Camp NaNoWriMo happens every April, and it's a project to complete a certain amount of words in a month. My goal is between 16000 and 20000 words. It might not seem much from a glance, but when you actually sit doen to do it, you'll realize that 20000 words is a lot. You might finish your story and then realize that you're still a couple thosuand words short. And there's nothing you can do about it because your story's finished, so you have to put in a plot twist or an extra character just to fill up the space.
To stop THAT from happening, here are a couple of tips that you can use to reach your word limit, but not make the story seem like it's boring and dragging on.
1. Develop Your Characters
If you feel like your story is too short, write more about the characters. Let the reader get to know them, be able to relate them, feel like they've known them forever. In a good novel, when you're reading, you'll feel like you know what the main character is thinking and feeling, because you know them so well. A good example of this is The Hunger Games or Divergent, where by the end of the novel, you'll almost feel like you ARE the main character. Go into depth about your characters, their faults, their fears, their personality, etc.
2. Plan It Out
When you need to finish a novel in 30 days, its important to know wher ethe story is heading. You have to lay out the train tracks before you start the train, because you don't want to come to a dead end. Start with a brief synopsis on what your story is about, then go deeper, writing about what each chapter focuses on. Make profiles for your characters, describe settings, have a whole document or a folder dedicated to it.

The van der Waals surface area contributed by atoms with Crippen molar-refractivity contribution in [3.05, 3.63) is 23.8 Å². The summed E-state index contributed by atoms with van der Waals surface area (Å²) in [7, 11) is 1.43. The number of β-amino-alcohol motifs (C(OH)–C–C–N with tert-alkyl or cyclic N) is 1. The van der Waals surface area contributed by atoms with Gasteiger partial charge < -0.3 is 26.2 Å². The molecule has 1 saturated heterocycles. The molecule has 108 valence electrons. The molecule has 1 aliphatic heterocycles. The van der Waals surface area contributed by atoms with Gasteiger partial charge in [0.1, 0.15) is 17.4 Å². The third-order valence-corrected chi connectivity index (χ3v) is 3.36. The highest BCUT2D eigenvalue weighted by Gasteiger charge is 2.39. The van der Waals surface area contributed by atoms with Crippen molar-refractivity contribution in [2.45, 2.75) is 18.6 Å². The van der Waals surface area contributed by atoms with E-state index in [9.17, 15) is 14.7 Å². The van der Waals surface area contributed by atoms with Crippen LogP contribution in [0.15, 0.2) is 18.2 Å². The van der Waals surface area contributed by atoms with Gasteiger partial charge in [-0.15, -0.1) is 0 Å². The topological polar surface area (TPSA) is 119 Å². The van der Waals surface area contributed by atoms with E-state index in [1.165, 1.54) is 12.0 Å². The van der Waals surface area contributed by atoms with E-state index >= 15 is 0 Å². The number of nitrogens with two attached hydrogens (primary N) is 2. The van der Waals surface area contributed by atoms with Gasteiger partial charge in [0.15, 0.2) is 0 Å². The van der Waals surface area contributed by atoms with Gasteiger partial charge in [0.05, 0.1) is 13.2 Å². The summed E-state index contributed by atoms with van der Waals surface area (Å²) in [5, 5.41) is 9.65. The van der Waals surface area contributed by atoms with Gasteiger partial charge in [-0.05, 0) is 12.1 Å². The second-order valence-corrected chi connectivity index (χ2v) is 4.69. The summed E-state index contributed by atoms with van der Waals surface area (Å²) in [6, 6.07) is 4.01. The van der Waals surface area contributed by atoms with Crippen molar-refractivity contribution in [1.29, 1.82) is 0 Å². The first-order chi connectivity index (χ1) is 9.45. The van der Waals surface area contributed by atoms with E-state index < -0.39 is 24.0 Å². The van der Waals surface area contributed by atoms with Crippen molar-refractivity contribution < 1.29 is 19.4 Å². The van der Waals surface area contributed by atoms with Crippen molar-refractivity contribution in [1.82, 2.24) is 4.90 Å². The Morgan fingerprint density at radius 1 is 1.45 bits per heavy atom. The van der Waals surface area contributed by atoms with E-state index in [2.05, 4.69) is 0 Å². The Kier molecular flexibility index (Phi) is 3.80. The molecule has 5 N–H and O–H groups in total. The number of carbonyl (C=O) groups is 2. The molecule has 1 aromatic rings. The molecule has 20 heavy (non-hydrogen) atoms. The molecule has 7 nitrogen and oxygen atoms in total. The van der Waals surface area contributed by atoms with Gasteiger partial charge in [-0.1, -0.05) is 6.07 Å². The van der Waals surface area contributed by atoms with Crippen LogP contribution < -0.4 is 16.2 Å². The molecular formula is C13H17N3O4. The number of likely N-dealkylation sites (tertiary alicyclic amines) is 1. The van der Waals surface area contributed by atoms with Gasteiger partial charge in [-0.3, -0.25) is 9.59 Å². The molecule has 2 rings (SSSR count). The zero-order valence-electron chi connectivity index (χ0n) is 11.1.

3. Quantity over Quality
This is one of the rare times when quantity wins over quality. Your goal right now is reaching your goal. The important part is how many words you write, not how good it is. Focus on writing more, you can edit it later, after you've finished your novel. Think of this as a first draft, and later you can ho over it and edit it out properly.
4. Sideplots, sideplots, sideplots.
If your main story is too short, throw in a couple of subplots in there. It can be a father-daughter relationship, a love triangle, a supporting character's struggle, whatever. Have another plot running alongside the story to amek it a little more interesting, ust make sure that your main plot is the focus of your novel.
5. Daily Goals
This works for some people, while it fails miserable for others. Do the math, and set a daily word-count goal for yourself so that you finish on time. This doesn't work for me, however, because some days I have an unstoppable flow of words, otehr days I can only write so much. Whatever you do, just make it a point to write at least once or twice daily, and to write whenever you're feeling particulary inspired.
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